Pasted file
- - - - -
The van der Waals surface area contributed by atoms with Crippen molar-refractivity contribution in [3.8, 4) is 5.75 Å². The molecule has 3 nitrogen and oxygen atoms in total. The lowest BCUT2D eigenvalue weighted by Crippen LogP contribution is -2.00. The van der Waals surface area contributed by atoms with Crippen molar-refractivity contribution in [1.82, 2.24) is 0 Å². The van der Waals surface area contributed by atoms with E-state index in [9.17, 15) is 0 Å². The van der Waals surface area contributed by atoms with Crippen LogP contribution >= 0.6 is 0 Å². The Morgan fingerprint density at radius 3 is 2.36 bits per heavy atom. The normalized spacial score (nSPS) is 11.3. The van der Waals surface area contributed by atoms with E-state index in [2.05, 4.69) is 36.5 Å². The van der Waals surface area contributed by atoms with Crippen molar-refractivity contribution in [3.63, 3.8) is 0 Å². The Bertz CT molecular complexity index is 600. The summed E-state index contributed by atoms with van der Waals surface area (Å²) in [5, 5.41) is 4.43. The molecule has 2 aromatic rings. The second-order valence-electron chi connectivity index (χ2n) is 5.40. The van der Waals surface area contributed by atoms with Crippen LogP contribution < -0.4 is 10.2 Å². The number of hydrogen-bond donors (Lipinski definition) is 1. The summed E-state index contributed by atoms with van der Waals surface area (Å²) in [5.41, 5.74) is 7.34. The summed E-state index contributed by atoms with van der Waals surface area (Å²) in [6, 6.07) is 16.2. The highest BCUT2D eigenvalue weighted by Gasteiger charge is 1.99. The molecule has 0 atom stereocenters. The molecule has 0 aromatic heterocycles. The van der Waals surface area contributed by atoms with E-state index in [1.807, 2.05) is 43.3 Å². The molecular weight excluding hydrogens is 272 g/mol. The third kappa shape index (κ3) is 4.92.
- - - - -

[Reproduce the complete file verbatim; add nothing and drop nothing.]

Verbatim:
The van der Waals surface area contributed by atoms with Crippen molar-refractivity contribution in [3.8, 4) is 5.75 Å². The molecule has 3 nitrogen and oxygen atoms in total. The lowest BCUT2D eigenvalue weighted by Crippen LogP contribution is -2.00. The van der Waals surface area contributed by atoms with Crippen molar-refractivity contribution in [1.82, 2.24) is 0 Å². The van der Waals surface area contributed by atoms with E-state index in [9.17, 15) is 0 Å². The van der Waals surface area contributed by atoms with Crippen LogP contribution >= 0.6 is 0 Å². The Morgan fingerprint density at radius 3 is 2.36 bits per heavy atom. The normalized spacial score (nSPS) is 11.3. The van der Waals surface area contributed by atoms with E-state index in [2.05, 4.69) is 36.5 Å². The van der Waals surface area contributed by atoms with Crippen molar-refractivity contribution in [3.63, 3.8) is 0 Å². The Bertz CT molecular complexity index is 600. The summed E-state index contributed by atoms with van der Waals surface area (Å²) in [5, 5.41) is 4.43. The molecule has 2 aromatic rings. The second-order valence-electron chi connectivity index (χ2n) is 5.40. The van der Waals surface area contributed by atoms with Crippen LogP contribution < -0.4 is 10.2 Å². The number of hydrogen-bond donors (Lipinski definition) is 1. The summed E-state index contributed by atoms with van der Waals surface area (Å²) in [5.41, 5.74) is 7.34. The summed E-state index contributed by atoms with van der Waals surface area (Å²) in [6, 6.07) is 16.2. The highest BCUT2D eigenvalue weighted by Gasteiger charge is 1.99. The molecule has 0 atom stereocenters. The molecule has 0 aromatic heterocycles. The van der Waals surface area contributed by atoms with E-state index in [1.807, 2.05) is 43.3 Å². The molecular weight excluding hydrogens is 272 g/mol. The third kappa shape index (κ3) is 4.92.